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CBC’s web series Riftworld, a sci-fi comedy starring Erin Karpluk, left, and Tahmoh Penikett, was shot in 12 days and cost far less to make than a regular TV show.

We love our screens. According to Charlton Strategic Research, Canadians clocked an average of 28.6 hours of video a person, per week last year – up 4 per cent from the year before.

Given the abundance of video available online and the desire for such content, it's compelling to follow the moves of more traditional broadcast media as they bend and sway in these ambitious times. The CBC is no exception. In the past year, the national broadcaster quietly launched CBC Punchline – "the new home for premium Canadian comedy" – that acts as one facet of their full digital strategy.

Featuring "Punchline originals," the online channel is an "opportunity to fill a void in the comedy community that was not being served," says Michelle Daly, senior director of CBC Comedy. "Comedy is the currency of the Internet."

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Niche programming tends to do well online. In addition to its slapstick 1990s revival show Body Buds and gendered gags on Womanish, Punchline recently released Riftworld: Chronicles, a fantasy/sci-fi comedy based in Toronto. The eight webisodes range from four to seven minutes each and will be available online all at once for our binge-watching pleasure.

The creators of the show – writer Jonathan Williams and producers Laura Perlmutter and Andrew Nicholas McCann Smith – say the Web series was made quickly compared with traditional broadcast or feature film writing. The group spent the summer retooling a script for the Web and went to camera in early December, shooting the entire season in 12 days. If it weren't for the visual effects in postproduction, they could have had a show done in less than six months.

As a Web series, Riftworld: Chronicles was also far less expensive to create. An Independent Production Fund grant gave the trio $150,000 to play with, while a Kickstarter campaign added $60,000 to the pot (a typical broadcast TV show costs roughly $300,000 per half-hour episode to make.).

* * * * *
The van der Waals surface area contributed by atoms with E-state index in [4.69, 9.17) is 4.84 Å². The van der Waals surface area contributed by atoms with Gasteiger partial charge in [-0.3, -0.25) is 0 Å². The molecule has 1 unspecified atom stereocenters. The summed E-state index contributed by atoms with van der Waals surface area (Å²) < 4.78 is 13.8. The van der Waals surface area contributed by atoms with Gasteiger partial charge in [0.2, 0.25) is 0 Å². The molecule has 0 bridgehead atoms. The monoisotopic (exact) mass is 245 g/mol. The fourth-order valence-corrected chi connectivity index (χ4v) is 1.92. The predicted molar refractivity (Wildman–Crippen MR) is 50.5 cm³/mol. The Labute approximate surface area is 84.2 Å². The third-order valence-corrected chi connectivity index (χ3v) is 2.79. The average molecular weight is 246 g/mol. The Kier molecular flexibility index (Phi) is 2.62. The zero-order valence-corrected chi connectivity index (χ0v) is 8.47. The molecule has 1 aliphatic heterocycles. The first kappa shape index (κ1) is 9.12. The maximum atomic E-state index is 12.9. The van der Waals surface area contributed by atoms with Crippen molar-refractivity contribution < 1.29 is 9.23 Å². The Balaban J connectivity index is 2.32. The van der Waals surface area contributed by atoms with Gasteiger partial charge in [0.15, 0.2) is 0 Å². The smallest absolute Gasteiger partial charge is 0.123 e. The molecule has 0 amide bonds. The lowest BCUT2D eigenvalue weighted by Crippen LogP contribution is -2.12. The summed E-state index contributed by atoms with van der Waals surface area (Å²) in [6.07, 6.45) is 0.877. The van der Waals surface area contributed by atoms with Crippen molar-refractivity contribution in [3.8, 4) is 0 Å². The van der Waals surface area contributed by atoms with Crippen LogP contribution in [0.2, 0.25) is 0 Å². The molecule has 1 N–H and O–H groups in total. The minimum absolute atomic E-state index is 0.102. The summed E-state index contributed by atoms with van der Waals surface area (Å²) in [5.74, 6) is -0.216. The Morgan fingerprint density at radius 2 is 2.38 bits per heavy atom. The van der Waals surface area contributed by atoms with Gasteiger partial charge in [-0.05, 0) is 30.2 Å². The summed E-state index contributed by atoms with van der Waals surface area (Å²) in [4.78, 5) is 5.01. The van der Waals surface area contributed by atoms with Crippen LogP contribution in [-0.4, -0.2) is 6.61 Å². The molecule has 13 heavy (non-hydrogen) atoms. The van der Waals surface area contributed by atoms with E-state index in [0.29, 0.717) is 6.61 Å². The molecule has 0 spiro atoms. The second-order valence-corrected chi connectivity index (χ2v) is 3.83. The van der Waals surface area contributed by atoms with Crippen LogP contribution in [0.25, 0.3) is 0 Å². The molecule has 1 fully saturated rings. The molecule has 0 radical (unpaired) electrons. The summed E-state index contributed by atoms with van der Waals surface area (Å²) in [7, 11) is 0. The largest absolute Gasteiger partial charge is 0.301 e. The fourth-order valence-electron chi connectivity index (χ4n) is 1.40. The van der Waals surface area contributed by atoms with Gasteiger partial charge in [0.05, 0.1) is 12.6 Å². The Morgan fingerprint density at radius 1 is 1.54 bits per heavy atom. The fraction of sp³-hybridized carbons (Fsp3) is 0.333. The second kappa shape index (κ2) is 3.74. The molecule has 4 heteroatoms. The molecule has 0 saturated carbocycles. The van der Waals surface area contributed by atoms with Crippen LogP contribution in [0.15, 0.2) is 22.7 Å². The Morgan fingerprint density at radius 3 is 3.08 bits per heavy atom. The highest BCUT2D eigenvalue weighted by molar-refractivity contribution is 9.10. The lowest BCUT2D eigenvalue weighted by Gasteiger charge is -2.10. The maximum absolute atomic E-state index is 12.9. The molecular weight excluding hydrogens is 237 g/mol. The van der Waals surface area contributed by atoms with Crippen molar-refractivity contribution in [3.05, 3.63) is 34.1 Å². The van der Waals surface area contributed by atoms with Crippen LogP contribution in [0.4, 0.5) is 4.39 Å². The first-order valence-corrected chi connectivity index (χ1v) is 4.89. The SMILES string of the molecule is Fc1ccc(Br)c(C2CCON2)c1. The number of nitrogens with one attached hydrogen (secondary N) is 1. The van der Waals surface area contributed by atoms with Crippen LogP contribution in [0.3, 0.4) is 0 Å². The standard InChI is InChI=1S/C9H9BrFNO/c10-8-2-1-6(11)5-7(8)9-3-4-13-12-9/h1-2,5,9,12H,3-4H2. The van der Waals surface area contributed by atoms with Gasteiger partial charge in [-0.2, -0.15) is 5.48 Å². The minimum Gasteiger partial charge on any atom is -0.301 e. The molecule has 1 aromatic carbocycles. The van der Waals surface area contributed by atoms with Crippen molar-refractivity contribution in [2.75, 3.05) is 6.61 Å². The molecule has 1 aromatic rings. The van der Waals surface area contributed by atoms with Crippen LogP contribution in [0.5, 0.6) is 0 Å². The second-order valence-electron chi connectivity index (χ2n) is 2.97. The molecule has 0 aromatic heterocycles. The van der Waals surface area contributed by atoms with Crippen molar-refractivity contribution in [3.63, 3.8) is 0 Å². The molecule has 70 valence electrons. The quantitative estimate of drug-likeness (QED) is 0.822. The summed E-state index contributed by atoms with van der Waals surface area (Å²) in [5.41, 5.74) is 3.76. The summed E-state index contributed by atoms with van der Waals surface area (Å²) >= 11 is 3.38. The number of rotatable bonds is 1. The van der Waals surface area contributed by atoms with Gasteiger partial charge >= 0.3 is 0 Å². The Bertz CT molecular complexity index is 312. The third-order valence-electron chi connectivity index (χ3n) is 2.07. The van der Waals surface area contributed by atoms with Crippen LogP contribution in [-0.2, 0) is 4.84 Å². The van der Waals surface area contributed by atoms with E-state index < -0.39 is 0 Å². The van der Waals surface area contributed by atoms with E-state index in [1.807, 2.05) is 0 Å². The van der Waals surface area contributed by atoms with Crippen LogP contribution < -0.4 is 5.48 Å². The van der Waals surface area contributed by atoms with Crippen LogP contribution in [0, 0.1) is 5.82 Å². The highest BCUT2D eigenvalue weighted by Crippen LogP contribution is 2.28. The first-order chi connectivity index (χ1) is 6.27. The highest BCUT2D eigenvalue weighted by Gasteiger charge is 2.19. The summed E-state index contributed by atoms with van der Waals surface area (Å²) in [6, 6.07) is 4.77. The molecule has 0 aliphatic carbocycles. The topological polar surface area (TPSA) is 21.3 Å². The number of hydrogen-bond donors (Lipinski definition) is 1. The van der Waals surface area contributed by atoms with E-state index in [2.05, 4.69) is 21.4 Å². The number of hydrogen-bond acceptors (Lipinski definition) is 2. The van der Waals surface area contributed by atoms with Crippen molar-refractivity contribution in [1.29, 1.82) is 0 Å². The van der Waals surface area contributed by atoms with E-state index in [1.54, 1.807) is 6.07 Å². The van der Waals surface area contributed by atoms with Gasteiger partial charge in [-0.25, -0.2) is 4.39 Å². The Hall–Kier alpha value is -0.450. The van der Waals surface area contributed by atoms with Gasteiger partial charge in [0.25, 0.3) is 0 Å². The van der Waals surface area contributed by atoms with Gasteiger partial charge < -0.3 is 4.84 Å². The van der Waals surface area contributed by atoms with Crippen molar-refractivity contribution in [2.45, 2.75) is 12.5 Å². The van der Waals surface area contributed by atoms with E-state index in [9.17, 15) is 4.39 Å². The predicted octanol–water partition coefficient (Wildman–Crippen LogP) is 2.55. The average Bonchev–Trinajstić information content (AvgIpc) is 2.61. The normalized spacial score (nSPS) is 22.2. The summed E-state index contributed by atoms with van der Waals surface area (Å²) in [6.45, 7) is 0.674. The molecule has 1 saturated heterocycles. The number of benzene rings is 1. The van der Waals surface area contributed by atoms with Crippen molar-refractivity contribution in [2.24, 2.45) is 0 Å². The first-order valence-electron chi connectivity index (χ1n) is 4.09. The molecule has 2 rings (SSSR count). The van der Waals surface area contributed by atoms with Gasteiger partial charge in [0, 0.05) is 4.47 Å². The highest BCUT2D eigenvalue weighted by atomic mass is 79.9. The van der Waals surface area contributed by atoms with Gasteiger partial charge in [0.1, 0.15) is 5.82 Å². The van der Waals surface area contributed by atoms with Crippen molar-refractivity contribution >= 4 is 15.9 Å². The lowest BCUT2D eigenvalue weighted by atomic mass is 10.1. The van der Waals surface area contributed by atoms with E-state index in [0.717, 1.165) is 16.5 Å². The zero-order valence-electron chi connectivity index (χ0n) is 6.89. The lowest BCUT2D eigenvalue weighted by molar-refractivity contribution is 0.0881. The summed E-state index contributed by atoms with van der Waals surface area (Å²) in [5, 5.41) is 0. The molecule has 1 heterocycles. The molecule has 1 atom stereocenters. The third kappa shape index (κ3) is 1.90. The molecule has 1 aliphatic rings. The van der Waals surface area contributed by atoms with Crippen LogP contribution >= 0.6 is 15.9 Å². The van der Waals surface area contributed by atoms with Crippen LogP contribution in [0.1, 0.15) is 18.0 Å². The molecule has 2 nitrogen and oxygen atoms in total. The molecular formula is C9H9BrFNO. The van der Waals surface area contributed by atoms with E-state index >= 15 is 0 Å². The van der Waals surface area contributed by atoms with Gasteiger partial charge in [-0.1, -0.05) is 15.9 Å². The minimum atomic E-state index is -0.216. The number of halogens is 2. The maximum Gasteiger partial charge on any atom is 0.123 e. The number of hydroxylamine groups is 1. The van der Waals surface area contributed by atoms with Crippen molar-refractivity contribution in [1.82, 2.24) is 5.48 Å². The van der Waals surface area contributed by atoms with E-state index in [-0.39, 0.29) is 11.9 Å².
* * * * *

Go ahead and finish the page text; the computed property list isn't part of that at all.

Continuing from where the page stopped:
"There is this weird taboo around the term 'Web series' – that it is [low quality] or DIY when we're trying to do something bigger," says Perlmutter. "We're looking at this [show] as an original online series. … We're putting effort into the way it looks and feels, and everything online that surrounds it."

The social-media efforts are ingrained into a Web production from the outset. The writer-producer trio are the core behind the communication management of Riftworld and described months of "endless social media promoting" leading up to its launch. But they appreciate the direct connection to fans who are engaging with their product as they go, giving them a good idea about who the fan base is and how to grow it.

For Williams, "shareability" is one of the most empowering things about the Web series format. "Movies and TV can't be directly shared, legally, but [an online series] enables people who like the product to pass it along to their friends for immediate viewing," he explains. "This enables quality content to spread organically and be seen by the right people without all the potential barriers of theatrical or network distribution.

"Anyone with an Internet connection can see the show."

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CBC-TV's online space has proved to be an interesting place for experimenting with new storytelling forms, to find new audiences and to mine new talents. "Every time we do anything in the digital space we learn from it," says Daly, adding that the broadcaster has developed a similar push for online arts programming, as well.

Exhibitionists is one of the online art shows coming up on this year's program, relying on "a digital-first strategy that crowd-sources content." CBC-TV's general manager of programing, Sally Catto, explains the Internet push has allowed them an opportunity to partner with emerging talent they might have otherwise missed.

"It's a goal to curate and aggregate arts from across the country and get as close to the artists as possible, and make it accessible to as many Canadians as possible," Catto says. "We want the shows to be current, so we [welcomed] a wide call-out to a flexible, growing and freelance group of contributors."

The Collective is another online arts show the network is rolling out this year, produced in collaboration with Toronto digital agency Secret Location. Twelve episodes range from two to five minutes in length, and are produced by a collective of artists across the country who tell their own stories.

But perhaps the biggest challenge in "the golden age of video." is that there are more videos than ever: How do broadcasters ensure eyeballs get to the content?

"I've always believed that strong content is going to rise," says Catto. "The factors that go into our decisions online are not that different creatively than [they] would be for linear TV … but [moving online] is essential for our survival."

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With files from James Bradshaw

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